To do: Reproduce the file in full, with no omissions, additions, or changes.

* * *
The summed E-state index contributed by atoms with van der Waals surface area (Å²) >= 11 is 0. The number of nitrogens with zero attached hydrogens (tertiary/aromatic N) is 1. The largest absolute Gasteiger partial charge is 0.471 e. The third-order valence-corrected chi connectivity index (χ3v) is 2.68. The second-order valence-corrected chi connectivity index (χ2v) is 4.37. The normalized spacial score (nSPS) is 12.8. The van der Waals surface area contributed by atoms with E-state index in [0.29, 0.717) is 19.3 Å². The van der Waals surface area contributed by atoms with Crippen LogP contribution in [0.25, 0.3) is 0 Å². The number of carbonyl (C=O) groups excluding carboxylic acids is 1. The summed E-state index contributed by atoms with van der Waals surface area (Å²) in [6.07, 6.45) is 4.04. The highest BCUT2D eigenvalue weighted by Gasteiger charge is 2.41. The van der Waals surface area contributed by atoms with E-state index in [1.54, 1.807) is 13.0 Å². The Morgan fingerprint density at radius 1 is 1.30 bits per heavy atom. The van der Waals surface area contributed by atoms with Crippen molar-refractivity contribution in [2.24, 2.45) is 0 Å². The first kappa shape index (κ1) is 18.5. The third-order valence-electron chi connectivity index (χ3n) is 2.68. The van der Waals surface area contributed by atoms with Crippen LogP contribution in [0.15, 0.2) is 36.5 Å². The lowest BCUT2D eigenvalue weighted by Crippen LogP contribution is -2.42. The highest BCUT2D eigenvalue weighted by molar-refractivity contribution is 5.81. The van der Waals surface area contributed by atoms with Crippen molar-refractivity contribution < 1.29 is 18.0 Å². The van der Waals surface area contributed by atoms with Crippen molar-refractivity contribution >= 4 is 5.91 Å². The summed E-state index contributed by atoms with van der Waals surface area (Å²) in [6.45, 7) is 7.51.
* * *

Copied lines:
The summed E-state index contributed by atoms with van der Waals surface area (Å²) >= 11 is 0. The number of nitrogens with zero attached hydrogens (tertiary/aromatic N) is 1. The largest absolute Gasteiger partial charge is 0.471 e. The third-order valence-corrected chi connectivity index (χ3v) is 2.68. The second-order valence-corrected chi connectivity index (χ2v) is 4.37. The normalized spacial score (nSPS) is 12.8. The van der Waals surface area contributed by atoms with E-state index in [0.29, 0.717) is 19.3 Å². The van der Waals surface area contributed by atoms with Crippen LogP contribution in [0.25, 0.3) is 0 Å². The number of carbonyl (C=O) groups excluding carboxylic acids is 1. The summed E-state index contributed by atoms with van der Waals surface area (Å²) in [6.07, 6.45) is 4.04. The highest BCUT2D eigenvalue weighted by Gasteiger charge is 2.41. The van der Waals surface area contributed by atoms with E-state index in [1.54, 1.807) is 13.0 Å². The Morgan fingerprint density at radius 1 is 1.30 bits per heavy atom. The van der Waals surface area contributed by atoms with Crippen molar-refractivity contribution in [2.24, 2.45) is 0 Å². The first kappa shape index (κ1) is 18.5. The third-order valence-electron chi connectivity index (χ3n) is 2.68. The van der Waals surface area contributed by atoms with Crippen LogP contribution in [0.15, 0.2) is 36.5 Å². The lowest BCUT2D eigenvalue weighted by Crippen LogP contribution is -2.42. The highest BCUT2D eigenvalue weighted by molar-refractivity contribution is 5.81. The van der Waals surface area contributed by atoms with Crippen molar-refractivity contribution < 1.29 is 18.0 Å². The van der Waals surface area contributed by atoms with Crippen molar-refractivity contribution >= 4 is 5.91 Å². The summed E-state index contributed by atoms with van der Waals surface area (Å²) in [6.45, 7) is 7.51.